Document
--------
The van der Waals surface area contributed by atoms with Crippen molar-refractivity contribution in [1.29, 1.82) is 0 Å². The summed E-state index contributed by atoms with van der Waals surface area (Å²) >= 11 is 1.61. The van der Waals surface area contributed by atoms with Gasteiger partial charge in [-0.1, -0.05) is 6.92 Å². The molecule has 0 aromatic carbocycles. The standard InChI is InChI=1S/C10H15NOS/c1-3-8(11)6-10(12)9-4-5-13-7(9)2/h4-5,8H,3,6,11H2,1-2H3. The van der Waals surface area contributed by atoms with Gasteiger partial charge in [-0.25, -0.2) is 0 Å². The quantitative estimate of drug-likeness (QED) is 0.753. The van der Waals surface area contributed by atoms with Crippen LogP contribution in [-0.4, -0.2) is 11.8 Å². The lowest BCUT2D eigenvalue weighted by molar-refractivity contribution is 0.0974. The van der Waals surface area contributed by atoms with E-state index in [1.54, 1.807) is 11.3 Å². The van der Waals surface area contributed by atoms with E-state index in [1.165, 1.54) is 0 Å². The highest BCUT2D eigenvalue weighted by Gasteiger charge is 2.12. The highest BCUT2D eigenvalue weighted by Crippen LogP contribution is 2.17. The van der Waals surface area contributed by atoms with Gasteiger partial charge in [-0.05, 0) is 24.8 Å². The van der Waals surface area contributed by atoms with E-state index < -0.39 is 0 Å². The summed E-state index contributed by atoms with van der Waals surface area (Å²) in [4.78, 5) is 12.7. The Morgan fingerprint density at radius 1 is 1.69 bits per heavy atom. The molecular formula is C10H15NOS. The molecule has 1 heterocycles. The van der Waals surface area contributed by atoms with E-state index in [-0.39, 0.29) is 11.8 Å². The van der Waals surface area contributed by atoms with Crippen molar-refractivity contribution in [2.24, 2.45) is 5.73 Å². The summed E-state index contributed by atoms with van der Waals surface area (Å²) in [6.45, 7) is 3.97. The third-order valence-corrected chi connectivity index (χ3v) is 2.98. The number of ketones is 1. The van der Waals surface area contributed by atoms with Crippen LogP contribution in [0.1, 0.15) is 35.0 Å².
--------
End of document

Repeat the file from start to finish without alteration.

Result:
The van der Waals surface area contributed by atoms with Crippen molar-refractivity contribution in [1.29, 1.82) is 0 Å². The summed E-state index contributed by atoms with van der Waals surface area (Å²) >= 11 is 1.61. The van der Waals surface area contributed by atoms with Gasteiger partial charge in [-0.1, -0.05) is 6.92 Å². The molecule has 0 aromatic carbocycles. The standard InChI is InChI=1S/C10H15NOS/c1-3-8(11)6-10(12)9-4-5-13-7(9)2/h4-5,8H,3,6,11H2,1-2H3. The van der Waals surface area contributed by atoms with Gasteiger partial charge in [-0.25, -0.2) is 0 Å². The quantitative estimate of drug-likeness (QED) is 0.753. The van der Waals surface area contributed by atoms with Crippen LogP contribution in [-0.4, -0.2) is 11.8 Å². The lowest BCUT2D eigenvalue weighted by molar-refractivity contribution is 0.0974. The van der Waals surface area contributed by atoms with E-state index in [1.54, 1.807) is 11.3 Å². The van der Waals surface area contributed by atoms with E-state index in [1.165, 1.54) is 0 Å². The highest BCUT2D eigenvalue weighted by Gasteiger charge is 2.12. The highest BCUT2D eigenvalue weighted by Crippen LogP contribution is 2.17. The van der Waals surface area contributed by atoms with Gasteiger partial charge in [-0.05, 0) is 24.8 Å². The van der Waals surface area contributed by atoms with E-state index < -0.39 is 0 Å². The summed E-state index contributed by atoms with van der Waals surface area (Å²) in [4.78, 5) is 12.7. The Morgan fingerprint density at radius 1 is 1.69 bits per heavy atom. The molecular formula is C10H15NOS. The molecule has 1 heterocycles. The van der Waals surface area contributed by atoms with E-state index in [-0.39, 0.29) is 11.8 Å². The van der Waals surface area contributed by atoms with Crippen molar-refractivity contribution in [2.24, 2.45) is 5.73 Å². The summed E-state index contributed by atoms with van der Waals surface area (Å²) in [6.45, 7) is 3.97. The third-order valence-corrected chi connectivity index (χ3v) is 2.98. The number of ketones is 1. The van der Waals surface area contributed by atoms with Crippen LogP contribution in [0.1, 0.15) is 35.0 Å².